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Trump’s Arpaio pardon, transgender ban order create storm

President Donald Trump has issued a pardon to

President Donald Trump has issued a pardon to former Maricopa County, Ariz., Sheriff Joe Arpaio, seen with Trump during his campaign in 2016. Photo Credit: AP / Mary Altaffer

WASHINGTON — President Donald Trump created his own storm of reaction Friday night while at Camp David, pardoning convicted ex-Sheriff Joe Arpaio, banning transgender people from joining the military and forcing out White House adviser Sebastian Gorka.

Republican and Democratic lawmakers criticized his pardon of Arpaio as showing disrespect for the rule of law and endorsing the targeting of Latinos, and complained that his military order endorsed discrimination against the transgender men and women.

Trump revealed his controversial orders after he left Washington and as the nation’s attention was drawn to Hurricane Harvey as it bore down on the Gulf Coast of Texas, Senate Minority Leader Chuck Schumer (D-N.Y.) said in a tweet.

“The only reason to do these right now is to use the cover of Hurricane Harvey to avoid scrutiny,” Schumer tweeted Friday night.

Trump carried out the Arpaio pardon, over which he dropped hints during his campaign rally in Phoenix on Tuesday, when he said he wouldn’t issue a pardon then because it was too controversial but assured his supporters the former sheriff “would be just fine.”

Arpaio tweeted he was “humbled and incredibly grateful,” then directed his followers on how to make donations to his legal defense fund.

Arizona Gov. Doug Ducey, a Republican, said Arpaio should be given credit for his crime-fighting efforts and be allowed to “move on.”

But both of Arizona’s Republican senators lamented the pardon. Sen. John McCain said that with his pardon, Trump “undermines his claim for the respect of rule of law.”

Sen. Jeff Flake, a target of Trump’s ire, tweeted, “I would have preferred that the President honor the judicial process and let it take its course.”

Arpaio was convicted on July 31 of misdemeanor criminal contempt, following prolonged patrols that profiled Latinos based on their perceived immigration status for 17 months after a judge ordered them to be stopped.

Trump also issued a formal policy document formalizing his July 26 tweets, in which he surprised the Pentagon by saying he would reverse former President Barack Obama’s order allowing transgender people to serve openly in the military.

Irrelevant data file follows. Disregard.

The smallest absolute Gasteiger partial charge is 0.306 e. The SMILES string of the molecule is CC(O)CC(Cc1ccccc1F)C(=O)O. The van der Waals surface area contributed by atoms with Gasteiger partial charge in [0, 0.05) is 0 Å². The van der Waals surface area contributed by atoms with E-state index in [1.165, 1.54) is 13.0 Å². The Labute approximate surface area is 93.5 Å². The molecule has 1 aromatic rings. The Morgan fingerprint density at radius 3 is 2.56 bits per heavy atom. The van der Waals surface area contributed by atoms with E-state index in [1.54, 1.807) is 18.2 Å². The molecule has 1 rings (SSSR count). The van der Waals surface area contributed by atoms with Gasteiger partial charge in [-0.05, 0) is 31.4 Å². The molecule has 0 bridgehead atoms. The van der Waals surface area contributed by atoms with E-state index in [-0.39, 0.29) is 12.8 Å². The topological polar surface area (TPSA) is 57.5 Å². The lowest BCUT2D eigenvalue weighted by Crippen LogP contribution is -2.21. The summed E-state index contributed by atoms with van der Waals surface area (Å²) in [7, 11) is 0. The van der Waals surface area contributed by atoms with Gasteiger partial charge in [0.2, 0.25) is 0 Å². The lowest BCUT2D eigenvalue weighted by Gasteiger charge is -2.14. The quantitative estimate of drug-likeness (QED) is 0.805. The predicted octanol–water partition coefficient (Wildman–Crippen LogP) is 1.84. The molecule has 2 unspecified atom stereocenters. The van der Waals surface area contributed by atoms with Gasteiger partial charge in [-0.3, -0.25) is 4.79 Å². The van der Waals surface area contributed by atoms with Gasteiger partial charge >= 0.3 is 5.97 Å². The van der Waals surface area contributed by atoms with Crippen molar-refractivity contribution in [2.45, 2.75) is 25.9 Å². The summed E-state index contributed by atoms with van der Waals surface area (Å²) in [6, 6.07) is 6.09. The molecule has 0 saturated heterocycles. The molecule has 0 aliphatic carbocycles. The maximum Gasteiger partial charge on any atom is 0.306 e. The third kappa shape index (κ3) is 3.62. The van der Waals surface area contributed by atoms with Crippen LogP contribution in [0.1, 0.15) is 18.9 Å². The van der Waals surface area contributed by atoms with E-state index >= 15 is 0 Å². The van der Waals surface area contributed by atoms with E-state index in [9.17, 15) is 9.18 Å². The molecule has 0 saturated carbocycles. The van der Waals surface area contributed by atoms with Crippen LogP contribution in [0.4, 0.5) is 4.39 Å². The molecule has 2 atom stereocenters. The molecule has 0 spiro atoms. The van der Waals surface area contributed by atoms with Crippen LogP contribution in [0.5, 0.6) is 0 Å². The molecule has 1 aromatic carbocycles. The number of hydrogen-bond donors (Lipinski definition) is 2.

In response to the transgender ban, Sen. Kirsten Gillibrand (D-N.Y.), a member of the Senate Armed Forces Committee, tweeted, “To all trans men and women serving bravely in the military: I plan to introduce legislation to fight back. We’ll keep raising our voices.”

Gorka’s departure as an adviser had been rumored since populist and economic nationalist Stephen Bannon left his post as chief strategist. Gorka’s departure also was clouded by questions of whether he resigned or was fired.

Gorka said he resigned. A White House official said, “Sebastian Gorka did not resign, but I can confirm he no longer works at the White House.”

Gorka said in his resignation letter to Trump that he left because the Afghanistan policy that Trump announced this week did not include “any mention of Radical Islam,” an omission that “proves that a critical element of your presidential campaign has been lost.”

Breitbart, which Bannon now runs, said it is in negotiations with Gorka regarding his support for the website and for collaboration on a national-security joint venture.

Vanita Gupta, president of the Leadership Conference for Civil and Human Rights, which includes nearly all civil rights groups, said Trump’s pardon of Arpaio was a “hateful shout.” Gupta also said Gorka’s departure was “long overdue and welcome” and charged that Gorka “supports white supremacy and neo-Nazi ideas.”

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